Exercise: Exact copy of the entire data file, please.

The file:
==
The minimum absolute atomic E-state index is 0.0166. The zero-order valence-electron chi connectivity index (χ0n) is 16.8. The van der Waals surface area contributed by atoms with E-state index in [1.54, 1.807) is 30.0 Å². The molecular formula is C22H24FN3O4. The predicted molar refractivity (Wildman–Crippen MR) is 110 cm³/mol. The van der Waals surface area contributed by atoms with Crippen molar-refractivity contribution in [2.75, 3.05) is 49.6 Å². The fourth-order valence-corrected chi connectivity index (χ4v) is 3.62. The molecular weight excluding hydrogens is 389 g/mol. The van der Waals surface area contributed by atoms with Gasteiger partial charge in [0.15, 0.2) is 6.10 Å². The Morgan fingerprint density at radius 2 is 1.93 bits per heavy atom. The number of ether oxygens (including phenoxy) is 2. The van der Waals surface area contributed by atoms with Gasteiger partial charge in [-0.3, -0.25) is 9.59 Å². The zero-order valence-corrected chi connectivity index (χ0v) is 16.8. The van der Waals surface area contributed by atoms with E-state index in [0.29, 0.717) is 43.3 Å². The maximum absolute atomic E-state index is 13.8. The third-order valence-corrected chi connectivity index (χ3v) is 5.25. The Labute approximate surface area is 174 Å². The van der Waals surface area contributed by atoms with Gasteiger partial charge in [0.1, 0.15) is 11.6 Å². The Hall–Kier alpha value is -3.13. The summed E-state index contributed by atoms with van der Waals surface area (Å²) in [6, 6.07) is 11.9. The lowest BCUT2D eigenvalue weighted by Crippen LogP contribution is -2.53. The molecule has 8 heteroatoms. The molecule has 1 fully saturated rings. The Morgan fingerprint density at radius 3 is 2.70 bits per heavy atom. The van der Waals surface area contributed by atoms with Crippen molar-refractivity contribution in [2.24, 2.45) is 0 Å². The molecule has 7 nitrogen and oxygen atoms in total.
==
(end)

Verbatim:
The minimum absolute atomic E-state index is 0.0166. The zero-order valence-electron chi connectivity index (χ0n) is 16.8. The van der Waals surface area contributed by atoms with E-state index in [1.54, 1.807) is 30.0 Å². The molecular formula is C22H24FN3O4. The predicted molar refractivity (Wildman–Crippen MR) is 110 cm³/mol. The van der Waals surface area contributed by atoms with Crippen molar-refractivity contribution in [2.75, 3.05) is 49.6 Å². The fourth-order valence-corrected chi connectivity index (χ4v) is 3.62. The molecular weight excluding hydrogens is 389 g/mol. The van der Waals surface area contributed by atoms with Gasteiger partial charge in [0.15, 0.2) is 6.10 Å². The Morgan fingerprint density at radius 2 is 1.93 bits per heavy atom. The number of ether oxygens (including phenoxy) is 2. The van der Waals surface area contributed by atoms with Gasteiger partial charge in [-0.3, -0.25) is 9.59 Å². The zero-order valence-corrected chi connectivity index (χ0v) is 16.8. The van der Waals surface area contributed by atoms with E-state index in [0.29, 0.717) is 43.3 Å². The maximum absolute atomic E-state index is 13.8. The third-order valence-corrected chi connectivity index (χ3v) is 5.25. The Labute approximate surface area is 174 Å². The van der Waals surface area contributed by atoms with Gasteiger partial charge in [0.1, 0.15) is 11.6 Å². The Hall–Kier alpha value is -3.13. The summed E-state index contributed by atoms with van der Waals surface area (Å²) in [6, 6.07) is 11.9. The lowest BCUT2D eigenvalue weighted by Crippen LogP contribution is -2.53. The molecule has 8 heteroatoms. The molecule has 1 fully saturated rings. The Morgan fingerprint density at radius 3 is 2.70 bits per heavy atom. The van der Waals surface area contributed by atoms with Crippen molar-refractivity contribution in [2.24, 2.45) is 0 Å². The molecule has 7 nitrogen and oxygen atoms in total.